And, man, do you get Susan Tyrrell, as Aunt Cheryl. You only think she went over the top in Forbidden Zone. Brudda, she wasn't even limbering UP. In Night Warning, you get her horny. You get her maternal. You get her unctuous, you get her as tigress guarding the cub. And you get her flipping out, not once, but repeatedly and at regular intervals, each time in a new and creative fashion. Is there no justice in this life? Why is Susan Tyrrell going to pass her career in obscurities and cult movies, while ambulatory bubble-wrap like Florence Henderson gets a career doing big-money denture commercials and nostalgia shows behind one crappy role from the Ford presidency?

The payoff comes at around 1:17 into the movie, when Aunt Cheryl, doing ugly things in the underbrush, hears Julia Duffy breaking a window in the house. Ms. Tyrrell's reaction is the single scariest move I've ever seen an actor make on film. It will make you hide under the bed for a week, praying that God will send flying bears with spears to find you and rip out your liver before He lets Susan Tyrrell get within two area codes of your hidey-hole. Genuine nightmare fuel.

Find it, learn it, live it.
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Susan Tyrrell Rules The Planet
28 January 2002
I'd heard about Night Warning, I was fortunate enough to see it at a weird-film society showing, and I finally found it sitting in a bin in Tulsa, Oklahoma.

There's one problem with the film, and we might as well deal with it up front. Director William Asher tries hard, but he's got a TV sensibility trying to cope with one of the nastiest scripts ever written and two of the wickedest performances ever turned in by SAG members. In the hands of a master, this thing'd still be playing at midnight showings all over the Western Hemisphere.

That aside, Susan Tyrrell's performance alone is worth the price of admission. Bo Svenson's performance alone is worth the price of admission. Julia Duffy's charming, unwrapped little mams together are worth the price of admission. Even Jimmy McNichol doesn't embarrass himself - no, he doesn't, watch it again, he's supposed to be a goofy, horny teenager in suburban/rural Arizona, not a sensitive coffee-house habitue, for godsake.

Let's go back to Susan Tyrrell. She puts on a clinic for actresses who want to know what "over the top" consitutes. When she flips out - lordie. All I'll say is that at approximately 1:15 into the movie, when she reacts to Julia Duffy breaking out a window, she makes a move with her head that's the single scariest thing I've ever seen an actor do on film, ever, anywhere, period. (And I've seen Jim Carrey trying to be sincere, thank you.)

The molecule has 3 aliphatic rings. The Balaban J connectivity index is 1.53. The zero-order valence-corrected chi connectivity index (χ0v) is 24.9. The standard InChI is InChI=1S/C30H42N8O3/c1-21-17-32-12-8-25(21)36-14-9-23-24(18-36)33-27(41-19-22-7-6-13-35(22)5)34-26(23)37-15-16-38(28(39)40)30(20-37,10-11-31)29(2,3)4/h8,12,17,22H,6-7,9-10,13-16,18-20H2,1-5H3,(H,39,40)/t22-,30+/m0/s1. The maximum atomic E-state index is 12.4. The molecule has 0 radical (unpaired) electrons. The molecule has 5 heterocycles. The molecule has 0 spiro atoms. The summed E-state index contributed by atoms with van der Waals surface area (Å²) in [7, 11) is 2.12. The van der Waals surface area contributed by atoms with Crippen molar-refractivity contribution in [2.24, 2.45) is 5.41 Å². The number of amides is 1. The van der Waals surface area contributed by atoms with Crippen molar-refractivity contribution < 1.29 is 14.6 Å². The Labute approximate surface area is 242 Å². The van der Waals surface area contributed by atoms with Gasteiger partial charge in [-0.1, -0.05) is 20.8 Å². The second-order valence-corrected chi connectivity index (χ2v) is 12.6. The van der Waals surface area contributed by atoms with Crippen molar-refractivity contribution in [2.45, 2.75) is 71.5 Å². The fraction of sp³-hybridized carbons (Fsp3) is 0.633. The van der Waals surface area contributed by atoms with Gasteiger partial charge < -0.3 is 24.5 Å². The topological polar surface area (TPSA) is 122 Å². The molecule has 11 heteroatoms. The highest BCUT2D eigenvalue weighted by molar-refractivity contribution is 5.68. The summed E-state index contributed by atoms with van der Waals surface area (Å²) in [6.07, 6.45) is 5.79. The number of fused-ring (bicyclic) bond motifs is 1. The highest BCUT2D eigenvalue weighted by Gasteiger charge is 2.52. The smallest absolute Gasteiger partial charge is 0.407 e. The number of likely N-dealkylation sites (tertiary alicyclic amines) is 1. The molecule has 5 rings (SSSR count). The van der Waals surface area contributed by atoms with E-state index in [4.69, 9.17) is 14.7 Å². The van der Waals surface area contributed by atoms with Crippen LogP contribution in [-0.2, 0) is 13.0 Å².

And Bo Svenson is evil on skates. The script doesn't give him that much to work with, but he rolls right over that little obstacle. WHY does he rant, "I want those deviants off the streets!" Who knows, who cares? There's a story out on the Net that he was a royal pain on the set, and I could easily believe that this was a case of him getting to say things he's always wanted to say in public, and get paid for it.

Find this gem at any price. Know it. Live it.
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(Almost)Everybody/Was Kung-Fu Fighting
27 January 2002
A new category of 'bad'- a movie I could only watch in twenty-minute doses, but had to finish just to see where they ended up with the alleged plot, like watching a bus with no brakes, packed full of orphans, careen down a mountain road to certain doom. As thoroughly wack as a Frederick Hobbs movie, where things happen for no apparent reason and with great intensity, but without Hobbs' technical skill.

My GHOD is this thing wrong, on more levels than you've had hot dinners. Oh, sure, there's a plot, some crapola about Dr. Jekyll's grandson inventing a serum that releases people's aggression, but what you see on the screen is an endless parade of dramatically-lit kung-fu matches, community-college-level overacting to no discernible purpose, and the most frightening eye-rolling by a female character outside of Creedence the Druid in Troll 2.

What makes less sense than the plot is that somebody wrote large checks to both make this movie and then to obtain the rights to distribute it. What makes even less sense is that it was NOT a career-ender for all involved. The worst offender, James Wood, who wrote/ directed/ produced/ drove the honey wagon, did disappear from the exciting world of cinema entirely, showing that there is perhaps a loving God in heaven. The only cast member with a shred of acting ability, Dawn Carver Kelly (Julia), also took this as her cue to get completely the hell out of the biz. But everyone else went on to other projects; James Mathers, the unwatchably out-of-control Dr. Jekyll, continues to work into the present. Euuuuwwwww.

If you believe in the primacy of Art, the perfectability of Man, and the essential order of the Universe, avoid this blazing paper bag of dog dookie as you would a panhandler with a wet, hacking cough.